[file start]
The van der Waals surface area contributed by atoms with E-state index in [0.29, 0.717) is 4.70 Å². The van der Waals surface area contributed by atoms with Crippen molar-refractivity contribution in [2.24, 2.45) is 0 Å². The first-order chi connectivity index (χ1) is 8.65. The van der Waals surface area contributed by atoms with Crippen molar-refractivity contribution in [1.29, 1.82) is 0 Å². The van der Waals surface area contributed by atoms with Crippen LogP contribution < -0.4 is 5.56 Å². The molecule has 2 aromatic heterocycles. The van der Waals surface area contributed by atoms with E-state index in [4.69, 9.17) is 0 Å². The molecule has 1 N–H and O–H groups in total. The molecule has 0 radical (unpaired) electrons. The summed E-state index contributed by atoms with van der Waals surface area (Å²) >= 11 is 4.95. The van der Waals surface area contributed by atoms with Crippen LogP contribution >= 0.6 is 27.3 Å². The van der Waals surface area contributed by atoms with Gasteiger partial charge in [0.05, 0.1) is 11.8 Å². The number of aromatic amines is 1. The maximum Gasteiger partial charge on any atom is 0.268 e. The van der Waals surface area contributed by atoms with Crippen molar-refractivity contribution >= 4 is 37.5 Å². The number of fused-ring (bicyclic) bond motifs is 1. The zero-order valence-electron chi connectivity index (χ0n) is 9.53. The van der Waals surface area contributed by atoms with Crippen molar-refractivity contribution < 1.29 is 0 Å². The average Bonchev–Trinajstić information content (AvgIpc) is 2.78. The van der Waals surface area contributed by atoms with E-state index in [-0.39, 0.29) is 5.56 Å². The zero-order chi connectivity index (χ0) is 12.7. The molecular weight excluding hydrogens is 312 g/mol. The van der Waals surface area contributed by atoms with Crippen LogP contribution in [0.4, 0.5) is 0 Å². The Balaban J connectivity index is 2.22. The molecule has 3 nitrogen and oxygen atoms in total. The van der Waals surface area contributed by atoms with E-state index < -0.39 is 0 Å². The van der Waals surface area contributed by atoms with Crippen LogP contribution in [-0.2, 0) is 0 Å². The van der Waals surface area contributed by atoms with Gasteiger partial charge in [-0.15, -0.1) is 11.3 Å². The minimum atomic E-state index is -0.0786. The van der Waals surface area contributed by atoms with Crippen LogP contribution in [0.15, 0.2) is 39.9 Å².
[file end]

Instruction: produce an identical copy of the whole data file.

The van der Waals surface area contributed by atoms with E-state index in [0.29, 0.717) is 4.70 Å². The van der Waals surface area contributed by atoms with Crippen molar-refractivity contribution in [2.24, 2.45) is 0 Å². The first-order chi connectivity index (χ1) is 8.65. The van der Waals surface area contributed by atoms with Crippen molar-refractivity contribution in [1.29, 1.82) is 0 Å². The van der Waals surface area contributed by atoms with Crippen LogP contribution < -0.4 is 5.56 Å². The molecule has 2 aromatic heterocycles. The van der Waals surface area contributed by atoms with E-state index in [4.69, 9.17) is 0 Å². The molecule has 1 N–H and O–H groups in total. The molecule has 0 radical (unpaired) electrons. The summed E-state index contributed by atoms with van der Waals surface area (Å²) >= 11 is 4.95. The van der Waals surface area contributed by atoms with Crippen LogP contribution >= 0.6 is 27.3 Å². The van der Waals surface area contributed by atoms with Gasteiger partial charge in [0.05, 0.1) is 11.8 Å². The number of aromatic amines is 1. The maximum Gasteiger partial charge on any atom is 0.268 e. The van der Waals surface area contributed by atoms with Crippen molar-refractivity contribution >= 4 is 37.5 Å². The number of fused-ring (bicyclic) bond motifs is 1. The zero-order valence-electron chi connectivity index (χ0n) is 9.53. The van der Waals surface area contributed by atoms with Crippen molar-refractivity contribution < 1.29 is 0 Å². The average Bonchev–Trinajstić information content (AvgIpc) is 2.78. The van der Waals surface area contributed by atoms with E-state index in [-0.39, 0.29) is 5.56 Å². The zero-order chi connectivity index (χ0) is 12.7. The molecular weight excluding hydrogens is 312 g/mol. The van der Waals surface area contributed by atoms with Crippen LogP contribution in [0.4, 0.5) is 0 Å². The Balaban J connectivity index is 2.22. The molecule has 3 nitrogen and oxygen atoms in total. The van der Waals surface area contributed by atoms with E-state index < -0.39 is 0 Å². The van der Waals surface area contributed by atoms with Crippen LogP contribution in [-0.2, 0) is 0 Å². The van der Waals surface area contributed by atoms with Gasteiger partial charge in [-0.15, -0.1) is 11.3 Å². The minimum atomic E-state index is -0.0786. The van der Waals surface area contributed by atoms with Crippen LogP contribution in [0.15, 0.2) is 39.9 Å².